Here Is Your New Muslim Postage Stamp, America

USPSIt’s a brand new year, America, and the U.S. Postal Service has just introduced its annual batch of 2016 stamps.

Among the stamps is a purple-and-gold stamp celebrating the two most significant festivals in Islam: Eid al-Fitr and Eid al-Adha.

The stamp’s gold calligraphy (by Mohamed Zakaria of Arlington, Va.) reads Eidukum mumbarak, which translates as: “May your Eid be bountiful (or blessed).”

The stamp features no actual imagery other than the calligraphy and a few words in English.

Eid al-Adha honors Abraham’s willingness to sacrifice his son on God’s command. As part of the holiday, Muslims who can afford it are expected to sacrifice their best domestic animal (cow, goat, camel, sheep, etc., depending on the region).

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Eid al-Fitr marks the end of Ramadan.

The two Muslim holidays change dates every year because they follow the lunar calendar of Islam. (In 2016, Eid al-Adha occurs in September and Ramadan runs basically for the month of June.)

Islam is not the only religion featured in the 2016 stamp collection.

There are two Christmas stamps. One shows a silhouetted nativity scene. Another is a detail of a “Madonna and Child” painting by an unknown 15th-century artist.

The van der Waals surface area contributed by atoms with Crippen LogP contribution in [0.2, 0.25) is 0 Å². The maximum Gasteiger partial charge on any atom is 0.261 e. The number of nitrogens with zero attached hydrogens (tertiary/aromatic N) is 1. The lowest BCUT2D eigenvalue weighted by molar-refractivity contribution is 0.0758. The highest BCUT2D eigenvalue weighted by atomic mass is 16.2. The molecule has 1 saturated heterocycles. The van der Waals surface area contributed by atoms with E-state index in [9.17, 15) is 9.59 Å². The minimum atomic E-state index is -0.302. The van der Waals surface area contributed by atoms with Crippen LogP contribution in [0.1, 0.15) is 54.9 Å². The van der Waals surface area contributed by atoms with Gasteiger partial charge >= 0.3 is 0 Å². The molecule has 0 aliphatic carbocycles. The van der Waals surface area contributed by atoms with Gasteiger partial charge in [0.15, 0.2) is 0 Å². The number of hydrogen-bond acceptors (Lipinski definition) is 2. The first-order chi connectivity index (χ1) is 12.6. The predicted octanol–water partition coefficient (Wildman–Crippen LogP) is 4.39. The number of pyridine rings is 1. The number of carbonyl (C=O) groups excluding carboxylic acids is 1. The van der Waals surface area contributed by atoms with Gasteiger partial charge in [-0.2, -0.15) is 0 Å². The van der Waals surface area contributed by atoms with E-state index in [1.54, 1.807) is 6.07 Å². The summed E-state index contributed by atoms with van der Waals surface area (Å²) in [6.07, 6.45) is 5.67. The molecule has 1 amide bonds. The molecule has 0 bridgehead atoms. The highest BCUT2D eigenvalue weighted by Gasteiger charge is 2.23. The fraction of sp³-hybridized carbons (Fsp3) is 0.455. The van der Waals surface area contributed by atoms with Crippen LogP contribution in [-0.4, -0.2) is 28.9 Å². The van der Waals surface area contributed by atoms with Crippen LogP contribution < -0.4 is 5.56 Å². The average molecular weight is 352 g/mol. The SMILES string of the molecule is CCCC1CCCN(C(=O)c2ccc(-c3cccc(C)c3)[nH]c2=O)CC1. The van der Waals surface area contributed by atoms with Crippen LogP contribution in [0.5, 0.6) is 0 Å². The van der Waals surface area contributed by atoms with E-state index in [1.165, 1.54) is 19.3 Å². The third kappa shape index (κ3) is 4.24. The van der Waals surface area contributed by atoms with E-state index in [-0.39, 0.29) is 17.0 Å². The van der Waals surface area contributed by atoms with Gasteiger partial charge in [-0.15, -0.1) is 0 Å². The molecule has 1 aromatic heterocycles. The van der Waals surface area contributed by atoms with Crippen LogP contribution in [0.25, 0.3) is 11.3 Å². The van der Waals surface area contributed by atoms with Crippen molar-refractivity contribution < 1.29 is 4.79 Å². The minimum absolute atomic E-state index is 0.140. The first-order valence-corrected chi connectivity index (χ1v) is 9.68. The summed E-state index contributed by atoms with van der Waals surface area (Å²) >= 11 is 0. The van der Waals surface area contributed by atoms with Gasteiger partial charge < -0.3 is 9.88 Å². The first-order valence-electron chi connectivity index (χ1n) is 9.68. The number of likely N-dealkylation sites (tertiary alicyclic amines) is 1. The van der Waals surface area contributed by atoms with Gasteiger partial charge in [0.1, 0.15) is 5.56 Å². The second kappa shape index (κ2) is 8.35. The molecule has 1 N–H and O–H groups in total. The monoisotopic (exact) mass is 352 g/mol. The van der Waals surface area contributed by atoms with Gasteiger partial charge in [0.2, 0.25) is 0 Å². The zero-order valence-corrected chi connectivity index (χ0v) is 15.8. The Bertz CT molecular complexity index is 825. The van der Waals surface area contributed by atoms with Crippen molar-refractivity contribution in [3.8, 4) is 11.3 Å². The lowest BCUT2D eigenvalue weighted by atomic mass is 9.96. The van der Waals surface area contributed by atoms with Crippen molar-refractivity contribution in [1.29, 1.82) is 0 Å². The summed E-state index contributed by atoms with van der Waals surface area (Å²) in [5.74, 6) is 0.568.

There’s also a Hanukkah menorah stamp.

Sikhs, Buddhists and followers of various other religions don’t appear to be getting any stamps honoring their belief systems for the upcoming year.

There is, however, a Kwanzaa stamp. Kwanzaa is a holiday created in 1966 by a leftist professor, Maulana Karenga, who was convicted in 1971 for felonious assault and false imprisonment for beating two nude women with an electrical cord. Karenga spent four years in prison.

“Our stamps articulate the American experience through miniature works of art,” acting stamp services director Mary-Anne Penner said in a press release. “Our diverse stamp topics for 2016 are sure to appeal to everyone.”

Other stamps in the 2016 collection include one with a portrait Richard Allen (1760–1831), a black minister who founded the African Methodist Episcopal Church, and one with a portrait of Jaime Escalante, the math teacher made famous in the movie “Stand and Deliver” (featuring a young Lou Diamond Phillips).

There are also stamps featuring pets, old pickup trucks, planets, ice cream sundaes, Star Trek, Shirley Temple, jack–o’–lanterns and lots of flowers and fruit.

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